In September I arrived in Cokato with 15 kanteles made by Gerry Henkel for the Cokato Finnish-American Historical Society to keep as an instrument lending library. Classes began that month and ran though May. We played inside the city hall, the town library, the local museum, the township hall and the old school house. And our final concert was held at the Dassel Historical Society.

In the Kalevala, Finland’s folk epic poem, there is a time when Väinämöinen who is the great sage, great singer of songs sits down on a singing stone with his 5-string kantele for the first time and plays. The music is beautiful, mysterious, haunting and full of joy.

Listening to my students play Kalevala melodies and Christmas carols and advance to more complex tunes as well as creating new melodies was also mysterious and full of joy. Music has that quality of wonder about it that evades description. I was grateful to discover that my students also wanted to share that wonder and played their new musicfor family, friends, church gatherings and holidays.

It was a pure pleasure being able to share the strange beauty of the kantele with my students. They in turn delivered back to me all the mystery and delicacy of its song that drew me to this instrument so long ago. Our many and different choirs of strings rang inside our bones and lifted up as only music can when played with others.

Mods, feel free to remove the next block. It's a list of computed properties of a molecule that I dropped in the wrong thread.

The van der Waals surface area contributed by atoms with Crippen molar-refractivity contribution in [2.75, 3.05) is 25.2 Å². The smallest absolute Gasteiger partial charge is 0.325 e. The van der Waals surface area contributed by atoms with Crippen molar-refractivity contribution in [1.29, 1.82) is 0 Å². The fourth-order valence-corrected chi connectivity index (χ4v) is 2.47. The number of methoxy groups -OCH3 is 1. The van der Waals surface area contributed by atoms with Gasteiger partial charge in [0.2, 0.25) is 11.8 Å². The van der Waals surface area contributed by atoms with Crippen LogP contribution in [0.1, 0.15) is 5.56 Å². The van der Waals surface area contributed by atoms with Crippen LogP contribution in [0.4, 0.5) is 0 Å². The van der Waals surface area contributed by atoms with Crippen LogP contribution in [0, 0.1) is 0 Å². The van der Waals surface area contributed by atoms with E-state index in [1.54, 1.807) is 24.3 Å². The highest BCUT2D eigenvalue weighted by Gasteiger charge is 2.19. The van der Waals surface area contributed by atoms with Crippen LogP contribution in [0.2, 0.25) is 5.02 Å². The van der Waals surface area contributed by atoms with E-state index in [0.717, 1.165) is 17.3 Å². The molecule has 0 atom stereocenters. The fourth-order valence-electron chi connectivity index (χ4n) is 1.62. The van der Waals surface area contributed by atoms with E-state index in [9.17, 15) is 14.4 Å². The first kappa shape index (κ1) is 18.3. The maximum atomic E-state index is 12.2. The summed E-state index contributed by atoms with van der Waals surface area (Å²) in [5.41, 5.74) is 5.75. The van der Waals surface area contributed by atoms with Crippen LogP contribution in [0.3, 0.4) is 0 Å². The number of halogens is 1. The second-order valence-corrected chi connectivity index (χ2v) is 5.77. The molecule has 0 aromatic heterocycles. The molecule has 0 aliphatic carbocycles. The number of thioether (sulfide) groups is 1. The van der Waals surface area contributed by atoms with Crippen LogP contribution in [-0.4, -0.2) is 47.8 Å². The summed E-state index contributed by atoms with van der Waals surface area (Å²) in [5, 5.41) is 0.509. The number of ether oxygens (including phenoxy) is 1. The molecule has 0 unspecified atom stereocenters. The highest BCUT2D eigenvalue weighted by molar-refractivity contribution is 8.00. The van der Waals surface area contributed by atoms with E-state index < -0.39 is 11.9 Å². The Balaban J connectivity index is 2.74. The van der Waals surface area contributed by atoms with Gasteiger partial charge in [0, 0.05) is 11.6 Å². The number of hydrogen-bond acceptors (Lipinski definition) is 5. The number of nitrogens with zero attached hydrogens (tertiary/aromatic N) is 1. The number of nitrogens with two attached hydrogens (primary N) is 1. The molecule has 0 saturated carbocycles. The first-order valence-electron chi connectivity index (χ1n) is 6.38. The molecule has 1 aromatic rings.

When you are learning something, anything new—there is that kind of fear mixed with hope, shyness with exhilaration—it is a kind of journeywork, a kind of pilgrimage.

I watched as my adult students came to class eager to play, to offer humor, ideas, innovation and whole-hearted curiosity. One student built this own 5-string and is soon to build another. The same student said he could not make the final concert—perhaps thinking he was not ready or a bit shy—but he came and played two solos for an audience of over two hundred people. Several of these students had no musical background, but seem to find a new connection with the sheer power of making song.

I asked my younger students what they thought the kantele sounded like. They scribbled countless ideas on the chalkboard. Here are a few things they said: someone singing, funny, ice cream, bells, soft, cuckoo clock, great, Bobby McFerrin, owl, harp, chimes, good, magic, loveable music.

My vision as a musician has always been to be a tradition bearer of my ancestry and to always seek curious wonder and joy.